You thought I had abandoned this endeavor, didn’t you? Well no, I’ve just been exceptionally busy over the past few months. Since the last recipe in April, a case of mine had its hearing, I went through my last round of finals, graduated law school, took a trip to Vancouver, moved, and studied for and took the bar exam. Now that I’m woefully unemployed, I should have some more free time to tackle more recipes, although my opportunities will still be limited by my ever-dwindling bank account.
This recipe was relatively straight-forward and did not present a lot of chances for captivating photos. A slice of Manchego cheese is melted over dried niçoise olives, olive oil pudding, sourdough croutons, roasted garlic, diced Manchego cheese bits, and squares of roasted yellow and red peppers. The melted cheese is topped with a few arugula leaves. The recipe also calls for pieces of white anchovies, but unfortunately I couldn’t track those down very easily and didn’t want to ruin the recipe by using standard anchovies out of the tin can. Cost was a consideration there as well.
For some reason, the olive pudding did not thicken up the first time I made it, which is especially curious because I actually made that component by itself when I first bought the cookbook and it turned out perfect without any hassle. I’m not sure what went wrong yesterday. I made it a second time today, and halved everything to cut down on the excess, and it came out fine again.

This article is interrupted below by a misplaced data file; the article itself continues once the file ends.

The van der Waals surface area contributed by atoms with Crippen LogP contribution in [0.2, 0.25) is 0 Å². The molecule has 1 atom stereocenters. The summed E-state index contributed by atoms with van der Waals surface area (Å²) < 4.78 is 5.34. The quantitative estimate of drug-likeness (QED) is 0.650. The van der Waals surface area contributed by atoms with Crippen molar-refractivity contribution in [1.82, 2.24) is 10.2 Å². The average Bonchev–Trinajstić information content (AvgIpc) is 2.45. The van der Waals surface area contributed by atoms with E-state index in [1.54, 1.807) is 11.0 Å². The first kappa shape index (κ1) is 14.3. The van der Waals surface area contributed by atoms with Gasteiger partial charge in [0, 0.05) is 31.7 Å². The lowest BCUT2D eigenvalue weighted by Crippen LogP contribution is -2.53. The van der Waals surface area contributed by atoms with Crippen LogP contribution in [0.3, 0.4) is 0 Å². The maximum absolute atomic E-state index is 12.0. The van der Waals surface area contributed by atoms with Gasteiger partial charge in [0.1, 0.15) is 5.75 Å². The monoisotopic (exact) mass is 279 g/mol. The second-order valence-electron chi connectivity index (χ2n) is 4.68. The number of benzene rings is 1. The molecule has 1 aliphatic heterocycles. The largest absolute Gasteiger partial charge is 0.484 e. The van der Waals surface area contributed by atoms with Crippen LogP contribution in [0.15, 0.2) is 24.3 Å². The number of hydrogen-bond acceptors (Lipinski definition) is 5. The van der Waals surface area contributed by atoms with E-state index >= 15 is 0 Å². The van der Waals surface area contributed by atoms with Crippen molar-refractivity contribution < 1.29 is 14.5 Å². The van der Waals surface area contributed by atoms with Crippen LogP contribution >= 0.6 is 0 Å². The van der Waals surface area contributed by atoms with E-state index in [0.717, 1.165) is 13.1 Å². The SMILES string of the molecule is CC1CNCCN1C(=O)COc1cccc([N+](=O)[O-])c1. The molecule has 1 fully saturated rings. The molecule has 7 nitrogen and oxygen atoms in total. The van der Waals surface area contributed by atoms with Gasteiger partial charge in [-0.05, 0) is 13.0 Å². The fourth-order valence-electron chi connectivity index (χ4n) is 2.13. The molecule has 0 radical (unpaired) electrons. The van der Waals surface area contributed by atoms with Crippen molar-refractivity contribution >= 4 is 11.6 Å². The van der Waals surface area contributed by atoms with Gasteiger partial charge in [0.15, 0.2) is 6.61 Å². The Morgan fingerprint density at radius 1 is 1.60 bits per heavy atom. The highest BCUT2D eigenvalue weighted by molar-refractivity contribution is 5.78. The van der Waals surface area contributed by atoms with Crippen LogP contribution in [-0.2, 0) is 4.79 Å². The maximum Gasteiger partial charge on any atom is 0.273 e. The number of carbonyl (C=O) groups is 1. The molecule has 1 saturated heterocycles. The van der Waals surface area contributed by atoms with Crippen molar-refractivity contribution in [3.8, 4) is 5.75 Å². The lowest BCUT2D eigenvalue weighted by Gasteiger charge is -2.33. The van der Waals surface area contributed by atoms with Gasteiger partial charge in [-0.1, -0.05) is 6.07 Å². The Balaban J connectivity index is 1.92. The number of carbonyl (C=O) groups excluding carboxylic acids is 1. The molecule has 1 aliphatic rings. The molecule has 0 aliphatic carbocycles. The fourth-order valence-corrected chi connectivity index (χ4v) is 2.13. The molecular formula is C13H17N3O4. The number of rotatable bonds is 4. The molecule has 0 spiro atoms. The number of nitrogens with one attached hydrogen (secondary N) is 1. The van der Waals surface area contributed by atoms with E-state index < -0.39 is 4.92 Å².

Prepping the yellow and red bell peppers presented one of the most nerve-wracking moments so far. Before being diced into small squares, the peppers are coated with olive oil and literally charred over an open flame until the skin is completely blackened. Since I don’t own a barbeque, I did this on my stove top but freaked out when the peppers began crackling, popping, and occasionally having small flare ups on the stove. Due to the fact that I don’t have renters insurance, the skins were not as blackened as they should have been.
I also decided to make two version of this dish, one with Manchego and one with Swiss cheese. I practiced slicing cheese with my mandolin first using a block of Swiss that was in the fridge before trying the same with the more expensive Manchego. Both versions of the dish turned out fine.
The Swiss version, however, ended up being the prettier of the two because I haphazardly miscalculated how hot the Manchego plate would be after I took it out of the broiler, flipped it onto the floor, and ended up having to make a second Manchego plate with a less perfectly cut slice of cheese.